Paladin

From Wikipedia, the free encyclopedia
Jump to: navigation, search

A paladin or paladine was a person with a lot of power in many countries during the medieval and in early modern Europe.

The word paladin was first used in Ancient Rome for a chamberlain of the Emperor, and also for the imperial palace guard, called the Scholae Palatinae by Constantine. In the early Middle Ages, the meaning changed and the word was used for one of the highest officials of the Catholic Church in the pope's service and also for one of the big nobles of the Holy Roman Empire, who was then named Count Palatine. The word paladin was also used in 19th century Hungary and in the German Empire and United Kingdom during the early 20th century.

In medieval literature, the paladins or Twelve Peers were known in the Matter of France as the retainers of Charlemagne. Because of the way that this word was used in books, paladin was then known to be a knight with honor.

History[change | change source]

Ancient Rome[change | change source]

The paladins of the imperial guard were named after the Scholae Palatinae.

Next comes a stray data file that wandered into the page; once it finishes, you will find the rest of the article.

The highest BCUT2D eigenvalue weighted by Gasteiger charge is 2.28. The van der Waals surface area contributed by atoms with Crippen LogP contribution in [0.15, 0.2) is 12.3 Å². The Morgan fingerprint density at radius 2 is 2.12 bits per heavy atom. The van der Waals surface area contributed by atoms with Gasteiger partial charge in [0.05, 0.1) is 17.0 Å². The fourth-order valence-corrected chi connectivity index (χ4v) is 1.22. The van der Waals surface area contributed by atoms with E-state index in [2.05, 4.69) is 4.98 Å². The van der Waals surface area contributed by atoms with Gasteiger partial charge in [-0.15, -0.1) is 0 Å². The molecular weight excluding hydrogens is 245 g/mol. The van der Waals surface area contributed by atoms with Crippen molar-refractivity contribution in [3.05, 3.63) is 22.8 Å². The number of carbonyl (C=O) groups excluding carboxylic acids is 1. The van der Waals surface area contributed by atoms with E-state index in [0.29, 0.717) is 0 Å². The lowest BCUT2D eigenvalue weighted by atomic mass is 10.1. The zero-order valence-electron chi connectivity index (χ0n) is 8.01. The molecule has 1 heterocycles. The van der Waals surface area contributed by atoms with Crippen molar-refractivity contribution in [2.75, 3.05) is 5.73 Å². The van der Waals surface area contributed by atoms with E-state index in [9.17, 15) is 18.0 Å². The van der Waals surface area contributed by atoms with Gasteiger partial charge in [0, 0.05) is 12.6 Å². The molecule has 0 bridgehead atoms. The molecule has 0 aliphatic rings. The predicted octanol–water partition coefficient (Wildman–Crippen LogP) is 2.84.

Official and ceremonial hat of the Salii, later adopted by the Catholic Church

In the beginning, the word paladin was applied to the Chamberlains and to some soldiers guarding the palace of the Roman emperor. In Constantine's time, the word was also used for the best infantry of the army, the Praetorian Guard, that might guard the Roman Emperor during wars.[1]

Holy Roman Empire[change | change source]

After the Middle Ages, the word palatine was put onto many different people of power across Europe. The most important of these was the comes palatinus, the count palatine, who in Merovingian and Carolingian times, was an official of the lords' household and court of law.

During the 800s, Carolingean rule came to an end and the title of Holy Roman emperor with it. About a century later, the title was made alive again by Otto I, though the new empire was now centered in Germany rather than France. The term palatine is found again under Charles IV, but they were less powerful than the previous palatines.

Modern usage[change | change source]

In the early days of England, the word palatinate, or county palatine, was also used in counties of lords who could use powers normally used by the crown.

In Britain and Germany, paladin was an official rank and was a very good title for one in the service of the emperors. It was a Knight with additional honours, they were allowed to use powers normally used by the crown.[2]

Present day[change | change source]

The word "paladin" is still used to describe a good, heroic person, or a defender of a good cause.

Some role playing games now use paladins as a character class that you can choose when starting a new game.

References[change | change source]

  1. Bleicken, Dahlheim etc, Roman History, ISBN 3506739271
  2. Brockhaus